• To enter a normal school for training applicants
    had to take a test to show that they were
    properly educated
  • Resulted in higher expectations of teachers
    knowledge and teaching abilities
  • More women enrolled and entered profession
  • Opportunity to make a living on own

23
School Curriculum
  • Brought more change in how subjects were taught
  • Establishment of kindergartens in public school
    in 1870
  • Developed by Fredrich Froebel, a German educator
  • Believed young children learned best through play
  • First kindergarten classes established to help
    poor children succeed in school
  • Songs and games were used to teach the children
  • Prior to this children did not attend school
    until 7 years old

24
School Curriculum Continued
  • Textbooks became more widely available
  • Reverend William Holmes McGuffey asked to write a
    textbook
  • beginning of McGuffey readers
  • Used in schools across country
  • Books taught moral lessons along with reading,
    spelling and other subjects
  • Subsequent readers taught history, biology,
    botany, literature, speech, proper behavior
  • Contributed to standardization of American
    education

25
School Curriculum Continued
  • Morrill Act of 1862
  • Known as the Land-Grant College Act
  • Gave federal land to establish colleges in every
    state
  • Provided practical education in agriculture, home
    economics and other useful professions to people
    from all social classes
  • Second Morrill Act in 1890 expanded the system

26
1880 1921 American Progressive Period
  • Bridged the 19th and 20th centuries
  • Women gained more rights
  • European immigrants poured into cities
  • Industrial revolution continued to change nature
    of work and society
  • Time of business expansion and reform
  • Reformation members called themselves
    Progressives
  • Wanted to regulate big business who took
    advantage of workers and consumers
  • Corrupt government officials were also targets

27
American Progressive Period Continued
  • Between 1880 and 1920, half the rural population
    abandoned farming and moved to town to find work
  • Over 15 million new immigrants arrived
  • Urban areas became overcrowded
  • Poverty and disease widespread
  • If you found work
  • Long hours
  • Working conditions were hazardous
  • Children worked limiting education opportunities
  • Progressives worked toward
  • Better pay for women
  • Passed laws reducing number of hours children
    could work in factories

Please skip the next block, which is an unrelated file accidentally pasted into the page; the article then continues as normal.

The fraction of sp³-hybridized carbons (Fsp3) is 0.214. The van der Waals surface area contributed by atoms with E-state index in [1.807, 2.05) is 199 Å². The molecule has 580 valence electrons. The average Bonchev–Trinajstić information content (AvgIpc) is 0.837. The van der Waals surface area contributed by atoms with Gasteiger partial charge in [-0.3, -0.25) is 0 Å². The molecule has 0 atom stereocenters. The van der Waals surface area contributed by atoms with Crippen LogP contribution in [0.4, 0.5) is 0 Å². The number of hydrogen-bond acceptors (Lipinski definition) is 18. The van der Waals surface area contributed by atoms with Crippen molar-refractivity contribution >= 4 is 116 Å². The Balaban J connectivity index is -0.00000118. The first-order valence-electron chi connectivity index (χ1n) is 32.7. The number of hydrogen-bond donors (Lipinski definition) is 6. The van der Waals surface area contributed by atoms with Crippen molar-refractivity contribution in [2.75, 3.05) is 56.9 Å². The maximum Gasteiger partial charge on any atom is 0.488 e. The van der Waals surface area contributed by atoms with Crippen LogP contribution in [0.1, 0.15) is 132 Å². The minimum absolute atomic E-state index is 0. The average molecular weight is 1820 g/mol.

• By 1920 all states passed laws requiring children
    attend elementary school

28
Segregated Education
  • Schools were still highly segregated
  • African American children attended separate
    public schools that received less funding
  • Educational materials were scarce and inferior,
    often the cast-offs from the white schools
  • African American teachers could only teach in
    African American schools and received lower pay
    then their counterparts

29
Role of Teachers
  • Teachers were considered professionals
  • Teacher preparation programs in colleges replaced
    normal schools
  • More emphasis was placed on educational theories
  • Teachers were well trained and qualified to both
    run a classroom and teach a variety of subjects
  • Many teachers grew unhappy with emphasis on
    standardization
  • First teachers unions were formed to protect the
    working rights of teachers
  • Fought to improve pay, status and working
    conditions
  • Women entered the workforce in greater numbers
  • By end of progressive period, women had achieved
    the right to vote

30
School Curriculum
  • Progressives believed that schools should focus
    on students more as individuals, felt that
    curriculum was too standardized
  • Felt that students should be encouraged to think
    critically and independently, rather than simply
    memorize information and accept facts these
    changes were significant for education
  • One notable change was the opening of thousands
    of public high schools
  • In 1880 there was only about 800 of these
  • This allowed students to continue their education
    and prepare for a career, even if they were not
    attending college
  • High school diploma became more important in
    finding a job

31
John Dewey
  • An educational philosopher, psychologist and
    writer was a leading voice for progressive
    education
  • Believed that classrooms were too rigid and
    inflexible, did not adapt to needs, interests,
    and abilities of individual students
  • Believed schools should place a greater emphasis
    on the development of problem solving and
    critical thinking skills
  • Promoted the link between learning and experience
  • Due to his influence schools today
  • Collaborative learning on projects and discussing
    topics
  • Role of teacher as guiding learning
  • Real life activity that linked new information to
    previous experiences

32
Maria Montessori
  • Italys first female doctor, tried to find ways